How Gen Z is shaping advertising from the inside
Content by Cecilia Wood
When you ask some of the youngest team members of Big if they’re part of “Gen Z,” you’ll get a wide variety of responses. Some cuspers who more strongly identify with Millennials huff, some are confused as to what generation they truly fit, while some are passionate and wear their Gen Z banner proudly.
Generation Z (or Gen Z, also called “zoomers”) is typically defined as individuals born between 1995 and 2010. Many members of Gen Z have grown up with constant access to technology and social networks, and that access has lent itself to us having strong opinions on the advertising we consume. For those of us who are Gen Z and also working in an integrated communications agency, we’re in the unique position to create content that’s not only effective but also designed specifically to target consumers in our generation.
How does Gen Z view advertising?
Over 40% of Internet users report using ad blockers, and even without ad blockers, some consumers — especially those of our generation — mentally block such advertisements. For those of us who work on the other side of advertising, however, we know how much work goes into the content you might slide past on your nightly Instagram scroll.
When we view ads, we aren’t just looking at products we might “add to cart” later. We’re thinking through our own online decisions that led us to see a certain ad, mentally calculating the cost of the budgets, and sometimes thinking of what we would have done instead.
We consume ads differently than our peers, and we want to use what we know — from the sides of the advertiser and the target audience — to create ads that are impactful, successful, and just plain good.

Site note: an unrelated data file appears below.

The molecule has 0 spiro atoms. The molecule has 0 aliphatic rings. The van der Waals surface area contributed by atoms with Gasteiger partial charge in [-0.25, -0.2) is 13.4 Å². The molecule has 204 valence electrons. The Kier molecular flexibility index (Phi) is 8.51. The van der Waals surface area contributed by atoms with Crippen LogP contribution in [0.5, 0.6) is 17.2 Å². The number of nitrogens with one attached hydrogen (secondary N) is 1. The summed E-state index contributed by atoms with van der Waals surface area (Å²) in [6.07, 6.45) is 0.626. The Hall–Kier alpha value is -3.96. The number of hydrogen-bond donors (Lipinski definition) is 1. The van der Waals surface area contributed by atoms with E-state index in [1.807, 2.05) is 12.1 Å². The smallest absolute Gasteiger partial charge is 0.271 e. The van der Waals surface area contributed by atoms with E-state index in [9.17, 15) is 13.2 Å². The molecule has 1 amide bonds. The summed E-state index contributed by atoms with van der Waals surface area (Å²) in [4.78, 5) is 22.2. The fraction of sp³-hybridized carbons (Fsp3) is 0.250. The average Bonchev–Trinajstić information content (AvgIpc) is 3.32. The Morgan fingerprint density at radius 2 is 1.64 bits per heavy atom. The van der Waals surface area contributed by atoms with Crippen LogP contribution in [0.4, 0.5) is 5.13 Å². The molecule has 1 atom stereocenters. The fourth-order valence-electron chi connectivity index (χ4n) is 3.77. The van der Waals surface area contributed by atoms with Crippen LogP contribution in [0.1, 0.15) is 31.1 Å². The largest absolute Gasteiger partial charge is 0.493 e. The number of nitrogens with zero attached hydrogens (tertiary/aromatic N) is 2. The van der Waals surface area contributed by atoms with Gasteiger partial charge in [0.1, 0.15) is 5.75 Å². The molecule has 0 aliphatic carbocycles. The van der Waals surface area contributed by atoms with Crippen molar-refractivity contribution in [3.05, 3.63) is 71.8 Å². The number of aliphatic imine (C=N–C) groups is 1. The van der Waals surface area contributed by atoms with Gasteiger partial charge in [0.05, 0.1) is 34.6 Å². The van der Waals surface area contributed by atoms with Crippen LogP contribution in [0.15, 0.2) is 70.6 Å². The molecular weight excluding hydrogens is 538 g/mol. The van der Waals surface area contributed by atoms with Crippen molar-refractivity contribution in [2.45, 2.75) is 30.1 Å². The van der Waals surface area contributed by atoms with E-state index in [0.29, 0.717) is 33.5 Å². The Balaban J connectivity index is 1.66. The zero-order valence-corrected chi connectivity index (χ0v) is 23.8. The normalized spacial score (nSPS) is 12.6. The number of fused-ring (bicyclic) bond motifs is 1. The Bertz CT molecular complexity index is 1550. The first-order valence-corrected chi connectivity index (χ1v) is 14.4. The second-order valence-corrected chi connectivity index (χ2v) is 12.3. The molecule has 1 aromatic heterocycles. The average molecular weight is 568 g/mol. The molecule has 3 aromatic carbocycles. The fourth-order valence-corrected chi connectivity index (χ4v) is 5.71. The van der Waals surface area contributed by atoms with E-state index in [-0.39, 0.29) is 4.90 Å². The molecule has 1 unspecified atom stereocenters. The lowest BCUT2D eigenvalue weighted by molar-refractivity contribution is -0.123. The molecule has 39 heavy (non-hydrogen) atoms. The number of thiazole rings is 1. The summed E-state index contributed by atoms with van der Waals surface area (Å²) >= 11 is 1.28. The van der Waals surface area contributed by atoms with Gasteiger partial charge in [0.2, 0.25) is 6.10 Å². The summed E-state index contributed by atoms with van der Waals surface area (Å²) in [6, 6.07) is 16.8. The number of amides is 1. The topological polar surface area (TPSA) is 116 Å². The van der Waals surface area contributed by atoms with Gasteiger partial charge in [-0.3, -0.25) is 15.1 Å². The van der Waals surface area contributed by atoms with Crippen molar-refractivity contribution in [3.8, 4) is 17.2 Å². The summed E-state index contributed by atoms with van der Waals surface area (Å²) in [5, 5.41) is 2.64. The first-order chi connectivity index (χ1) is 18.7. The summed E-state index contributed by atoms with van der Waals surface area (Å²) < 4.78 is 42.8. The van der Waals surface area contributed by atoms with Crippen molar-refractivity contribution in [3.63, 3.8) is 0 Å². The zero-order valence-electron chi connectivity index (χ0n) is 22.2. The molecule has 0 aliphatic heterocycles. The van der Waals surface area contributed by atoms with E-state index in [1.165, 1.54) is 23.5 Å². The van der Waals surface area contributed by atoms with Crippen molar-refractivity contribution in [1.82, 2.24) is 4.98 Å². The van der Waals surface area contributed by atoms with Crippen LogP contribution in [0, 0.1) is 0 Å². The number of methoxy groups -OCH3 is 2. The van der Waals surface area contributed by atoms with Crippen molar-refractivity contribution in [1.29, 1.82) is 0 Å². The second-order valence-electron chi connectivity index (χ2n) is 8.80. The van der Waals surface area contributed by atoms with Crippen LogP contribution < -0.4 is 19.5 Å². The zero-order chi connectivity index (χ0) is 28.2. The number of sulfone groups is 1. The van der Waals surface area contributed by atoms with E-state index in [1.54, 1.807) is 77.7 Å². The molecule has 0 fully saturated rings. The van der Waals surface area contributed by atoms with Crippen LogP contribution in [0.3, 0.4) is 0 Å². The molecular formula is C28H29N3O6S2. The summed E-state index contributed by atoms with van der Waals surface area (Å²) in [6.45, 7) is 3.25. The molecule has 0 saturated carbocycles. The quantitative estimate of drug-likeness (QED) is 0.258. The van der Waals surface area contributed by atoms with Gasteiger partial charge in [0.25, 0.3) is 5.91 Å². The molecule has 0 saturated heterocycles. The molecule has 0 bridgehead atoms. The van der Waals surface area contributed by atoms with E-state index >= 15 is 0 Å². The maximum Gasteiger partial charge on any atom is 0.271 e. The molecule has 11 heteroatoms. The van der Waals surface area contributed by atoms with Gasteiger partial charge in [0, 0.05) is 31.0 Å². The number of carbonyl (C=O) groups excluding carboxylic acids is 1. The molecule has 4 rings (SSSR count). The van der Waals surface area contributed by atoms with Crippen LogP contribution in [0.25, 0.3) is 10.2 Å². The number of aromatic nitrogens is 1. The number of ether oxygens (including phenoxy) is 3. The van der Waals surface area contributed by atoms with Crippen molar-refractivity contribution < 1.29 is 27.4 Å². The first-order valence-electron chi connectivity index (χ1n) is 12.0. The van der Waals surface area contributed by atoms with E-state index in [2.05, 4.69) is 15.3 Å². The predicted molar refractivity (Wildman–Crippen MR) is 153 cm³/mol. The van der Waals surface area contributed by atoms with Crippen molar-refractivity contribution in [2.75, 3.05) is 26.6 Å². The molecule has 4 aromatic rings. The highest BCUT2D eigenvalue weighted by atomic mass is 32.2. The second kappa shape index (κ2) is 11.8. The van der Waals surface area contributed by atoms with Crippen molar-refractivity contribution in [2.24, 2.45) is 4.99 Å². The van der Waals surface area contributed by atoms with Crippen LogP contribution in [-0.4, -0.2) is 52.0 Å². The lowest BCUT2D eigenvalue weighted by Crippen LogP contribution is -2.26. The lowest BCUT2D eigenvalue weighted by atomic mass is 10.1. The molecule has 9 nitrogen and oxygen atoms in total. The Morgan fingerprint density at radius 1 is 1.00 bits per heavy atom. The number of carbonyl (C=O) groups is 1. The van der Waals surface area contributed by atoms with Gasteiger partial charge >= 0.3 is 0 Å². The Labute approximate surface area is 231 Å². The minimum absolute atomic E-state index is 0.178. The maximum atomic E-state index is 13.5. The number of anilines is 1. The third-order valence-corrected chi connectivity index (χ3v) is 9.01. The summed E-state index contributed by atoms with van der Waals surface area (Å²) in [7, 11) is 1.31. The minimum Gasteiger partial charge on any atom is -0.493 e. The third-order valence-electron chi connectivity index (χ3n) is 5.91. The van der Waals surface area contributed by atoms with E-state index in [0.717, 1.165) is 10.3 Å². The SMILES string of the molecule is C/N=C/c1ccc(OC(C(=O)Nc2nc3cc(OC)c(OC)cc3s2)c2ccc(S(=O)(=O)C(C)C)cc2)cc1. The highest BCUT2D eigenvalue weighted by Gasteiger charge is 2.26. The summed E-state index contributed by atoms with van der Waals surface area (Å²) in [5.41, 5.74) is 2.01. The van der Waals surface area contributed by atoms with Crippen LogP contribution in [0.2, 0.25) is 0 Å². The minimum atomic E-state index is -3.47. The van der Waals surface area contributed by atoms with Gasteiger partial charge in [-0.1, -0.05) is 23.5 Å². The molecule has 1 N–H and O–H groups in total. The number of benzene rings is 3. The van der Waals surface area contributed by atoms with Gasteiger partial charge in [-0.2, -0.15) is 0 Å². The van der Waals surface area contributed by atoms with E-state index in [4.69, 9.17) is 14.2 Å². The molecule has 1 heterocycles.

How brands can “speak” to Gen Z
It’s painfully obvious when ads are trying to speak to Gen Z without internally including any Gen Zers in the conceptualization conversation. Whether it’s a meme going live well past its life cycle or language that feels unnatural for the brand, it matters to us as consumers that you know your brand, its values, and its audience and speak to those with intent.
Why else do you need Gen Z in the conversation? We can tell you where we’re spending our time. When you want to reach a Gen Z audience with targeted ads, you’ll probably want to spend more of your budget on social media than traditional mediums.
“Millennials and Gen Z are both less influenced by traditional advertising. As our generation is entering the field, we’re considering what other ways we can speak to our age group. Not only from a tonal, messaging, and creative standpoint, but how and where we deliver that message to them,” said Big Senior Copywriter John Kennedy.
We can tell when your brand’s values don’t match your brand’s marketing
When a brand posts a statement about its values without showing any action to back it up, we take note. On the other hand, if a brand never takes any stances — no matter how small those may seem — we see that, too.
Thanks to the vast amount of knowledge on the Internet, we’re equipped with the information we need to dig deeper into brands and their values. A brand’s stance on racial equity, gender representation, sustainable practices, and more can’t just be a tagline. It has to be backed up with action.
Gen Z doesn’t just have more info at our fingertips to judge a brand. We also treat businesses differently; we expect opinions like we would expect an opinion from a person. But beyond judging brands for their actions and values, Gen Z’s purchasing habits are also influenced by these same factors. For example, a Deloitte survey found that 64% of Gen Zs would pay more to purchase an environmentally sustainable product. What you stand for and what you do as a brand matters to us.
“People will assign values to your company anyway, so you may as well make them what you actually want them to be,” said Big Associate Producer Madison Bullock.
The bottom line: to speak to Gen Z, you need to listen to them first
Not only is Gen Z poised to be 27% of the workforce by 2025, but we currently have a whopping $360 billion in disposable income. These two statistics alone should be enough to stress this young generation’s importance for advertisers and brands. Ultimately, if you’re making decisions without Gen Z in mind (or in internal brand meetings), you might not get the results you’re hoping for.